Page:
unnoticed even if you have a linter prohibiting that (becase of the reason stated above), and even
pass CI. _I also observed that being done in popular packages._
(a module with 548 759 downloads/month),
(218 288 d/m, fix in [maxogden/websocket-stream#142](https://github.com/maxogden/websocket-stream/pull/142)),
(113 138 d/m, fix in [node-serialport/node-serialport#1510](https://github.com/node-serialport/node-serialport/pull/1510)),
(3 973 193 d/m, fix in [karma-runner/karma#2947](https://github.com/karma-runner/karma/pull/2947)),
(5 970 727 d/m, fix in [spdy-http2/spdy-transport#53](https://github.com/spdy-http2/spdy-transport/pull/53)).
* And there are a lot more over the ecosystem.
I filed a PR at
partially fix that (for cases when that lint rule is used), but it is a semver-major change for
linter rules and presets, so it would take significant time for that to reach actual setups.
_It also hasn't been released yet (2018-03-20)._
Also, `safer-buffer` discourages the usage of `.allocUnsafe()`, which is often done by a mistake.
It still supports it with an explicit concern barier, by placing it under
## But isn't throwing bad?
Not really. It's an error that could be noticed and fixed early, instead of causing havoc later like
unguarded `new Buffer()` calls that end up receiving user input can do.
This package affects only the files where `var Buffer = require('safer-buffer').Buffer` was done, so
it is really simple to keep track of things and make sure that you don't mix old API usage with that.
Also, CI should hint anything that you might have missed.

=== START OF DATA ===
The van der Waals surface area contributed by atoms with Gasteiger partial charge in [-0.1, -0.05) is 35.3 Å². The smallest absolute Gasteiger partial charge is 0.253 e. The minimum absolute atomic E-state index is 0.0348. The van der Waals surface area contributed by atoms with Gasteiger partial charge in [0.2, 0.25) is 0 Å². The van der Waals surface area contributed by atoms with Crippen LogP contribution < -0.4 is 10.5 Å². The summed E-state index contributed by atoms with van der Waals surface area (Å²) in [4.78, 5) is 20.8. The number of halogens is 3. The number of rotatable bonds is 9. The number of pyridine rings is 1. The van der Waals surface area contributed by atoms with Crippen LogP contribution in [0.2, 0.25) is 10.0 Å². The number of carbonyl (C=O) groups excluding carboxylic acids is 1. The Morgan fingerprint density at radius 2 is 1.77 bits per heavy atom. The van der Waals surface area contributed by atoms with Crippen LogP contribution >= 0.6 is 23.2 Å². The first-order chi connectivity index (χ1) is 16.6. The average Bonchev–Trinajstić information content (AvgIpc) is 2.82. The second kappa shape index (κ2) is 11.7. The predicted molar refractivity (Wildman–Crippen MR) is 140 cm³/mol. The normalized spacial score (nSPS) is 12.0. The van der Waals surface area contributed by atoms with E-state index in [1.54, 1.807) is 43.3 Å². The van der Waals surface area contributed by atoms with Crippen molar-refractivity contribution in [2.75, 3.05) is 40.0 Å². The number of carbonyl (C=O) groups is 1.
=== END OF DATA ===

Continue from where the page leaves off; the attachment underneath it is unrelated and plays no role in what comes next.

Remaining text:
New commits, if tested, won't land new usage of unsafe Buffer API this way.
_Node.js 10.x also deals with that by printing a runtime depecation warning._
### Would it affect third-party modules?
No, unless you explicitly do an awful thing like monkey-patching or overriding the built-in `Buffer`.
Don't do that.
### But I don't want throwing…
That is also fine!
Also, it could be better in some cases when you don't comprehensive enough test coverage.
In that case — just don't override `Buffer` and use
`var SaferBuffer = require('safer-buffer').Buffer` instead.
That way, everything using `Buffer` natively would still work, but there would be two drawbacks:
* `Buffer.from`/`Buffer.alloc` won't be polyfilled — use `SaferBuffer.from` and
* You are still open to accidentally using the insecure deprecated API — use a linter to catch that.
Note that using a linter to catch accidential `Buffer` constructor usage in this case is strongly
recommended. `Buffer` is not overriden in this usecase, so linters won't get confused.
## «Without footguns»?
Well, it is still possible to do _some_ things with `Buffer` API, e.g. accessing `.buffer` property
on older versions and duping things from there. You shouldn't do that in your code, probabably.
The intention is to remove the most significant footguns that affect lots of packages in the
ecosystem, and to do it in the proper way.
Also, this package doesn't protect against security issues affecting some Node.js versions, so for
usage in your own production code, it is still recommended to update to a Node.js version
[supported by upstream](https://github.com/nodejs/release#release-schedule).